Notwithstanding the rise of cycling, the revival of the city has put immense pressure on roads. Queueing is an inefficient way to portion out road use, since when traffic gets sufficiently high everyone moves more slowly and the total ‘throughput’ of the system falls—i.e. fewer people can get where they want to go. What’s more, road space is rationed to those who mind queueing least, not those who are most keen to travel. Economists often suggest road pricing to solve this, but it has been so far impossible, outside of isolated examples, to develop politically viable nationwide road pricing systems.
Low Traffic Neighbourhoods are a remarkable innovation which close certain streets to cars, to prevent ‘rat running’ of residential neighbourhoods without making it impossible for locals to drive in and out. Since the rise of Google Maps and other satnavs, everyone in the UK has effectively gained The Knowledge of a traditional black cabbie—and some have gained even more from apps which warn of congestion and accidents in real time. This has raised the overall capacity of the road network and facilitated much more driving, but done so by making previously quiet residential streets noisier, more dangerous, and busier. LTNs are, in effect, a regulatory and localist version of road pricing.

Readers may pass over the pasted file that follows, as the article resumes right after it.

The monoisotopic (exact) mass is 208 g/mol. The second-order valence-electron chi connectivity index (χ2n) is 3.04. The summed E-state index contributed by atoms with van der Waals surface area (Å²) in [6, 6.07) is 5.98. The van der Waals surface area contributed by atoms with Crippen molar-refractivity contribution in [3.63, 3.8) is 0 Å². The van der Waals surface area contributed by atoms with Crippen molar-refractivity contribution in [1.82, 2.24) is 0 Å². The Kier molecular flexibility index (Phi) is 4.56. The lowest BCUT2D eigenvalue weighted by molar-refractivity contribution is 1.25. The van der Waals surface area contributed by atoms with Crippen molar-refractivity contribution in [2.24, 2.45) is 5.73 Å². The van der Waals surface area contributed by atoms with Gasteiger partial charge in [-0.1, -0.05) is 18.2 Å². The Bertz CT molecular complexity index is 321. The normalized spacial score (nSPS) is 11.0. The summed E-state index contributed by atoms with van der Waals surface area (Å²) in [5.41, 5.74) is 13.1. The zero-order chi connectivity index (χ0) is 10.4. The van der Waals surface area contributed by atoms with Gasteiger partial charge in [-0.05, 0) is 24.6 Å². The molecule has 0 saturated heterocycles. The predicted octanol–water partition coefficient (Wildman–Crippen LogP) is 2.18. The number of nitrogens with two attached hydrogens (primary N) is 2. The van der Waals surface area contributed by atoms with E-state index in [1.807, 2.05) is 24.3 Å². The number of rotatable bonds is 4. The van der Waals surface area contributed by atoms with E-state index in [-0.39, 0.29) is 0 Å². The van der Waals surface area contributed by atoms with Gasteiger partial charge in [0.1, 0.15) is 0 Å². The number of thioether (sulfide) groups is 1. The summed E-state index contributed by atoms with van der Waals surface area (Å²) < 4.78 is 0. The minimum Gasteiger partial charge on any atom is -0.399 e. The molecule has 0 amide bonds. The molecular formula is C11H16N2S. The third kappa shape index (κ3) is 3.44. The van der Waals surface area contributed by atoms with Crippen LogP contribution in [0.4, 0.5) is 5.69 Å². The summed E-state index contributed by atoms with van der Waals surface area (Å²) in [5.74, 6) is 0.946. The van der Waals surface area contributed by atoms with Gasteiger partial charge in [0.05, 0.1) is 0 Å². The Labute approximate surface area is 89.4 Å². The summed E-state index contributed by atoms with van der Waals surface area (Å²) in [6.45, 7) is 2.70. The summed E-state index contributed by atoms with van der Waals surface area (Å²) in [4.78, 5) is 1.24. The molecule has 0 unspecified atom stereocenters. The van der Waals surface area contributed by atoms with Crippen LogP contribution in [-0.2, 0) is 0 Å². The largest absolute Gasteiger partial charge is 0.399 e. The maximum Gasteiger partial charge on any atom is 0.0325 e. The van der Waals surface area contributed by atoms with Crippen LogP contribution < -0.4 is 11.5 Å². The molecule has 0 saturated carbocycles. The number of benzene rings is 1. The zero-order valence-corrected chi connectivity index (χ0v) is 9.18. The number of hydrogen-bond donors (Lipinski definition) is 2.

LTNs have appeared to be intensely controversial. There are a range of Facebook groups, like “Horrendous Hackney Road Closures” set up to organise protests and complaints against them. Many councillors in local oppositions have taken them up as causes celebres. Those who object generally complain that their commutes have become longer or more difficult due to the ‘modal filters’ keeping out through traffic. But, by and large, they have not been overturned. It seems the silent majority favours keeping them in place.
As with most changes, residents are not sure beforehand. But according to Gear Change: One Year On, polls after a period of bedding in have come out two to one in favour of retention. This is perhaps unsurprising, since LTNs naturally reduce accidents, noise, pollution, and apparently even crime—through the ‘eyes on the street’ effect. And LTNs have not simply redistributed traffic around. Boundary roads have seen reduced traffic in most schemes. Instead, people have made fewer short journeys by car, and more by healthier, more climate-friendly modes of transport.
In the recent London mayoral election, Shaun Bailey proposed that LTNs should only be retained where they are approved by plebiscite. The Government implies, in Gear Change, that it agrees, and that where polling shows that they are opposed by a majority, they can be revoked. The evidence so far suggests that such polls would go heavily in favour of keeping traffic calming measures in place. Good.
Ben Southwood is Head of Research at Create Streets.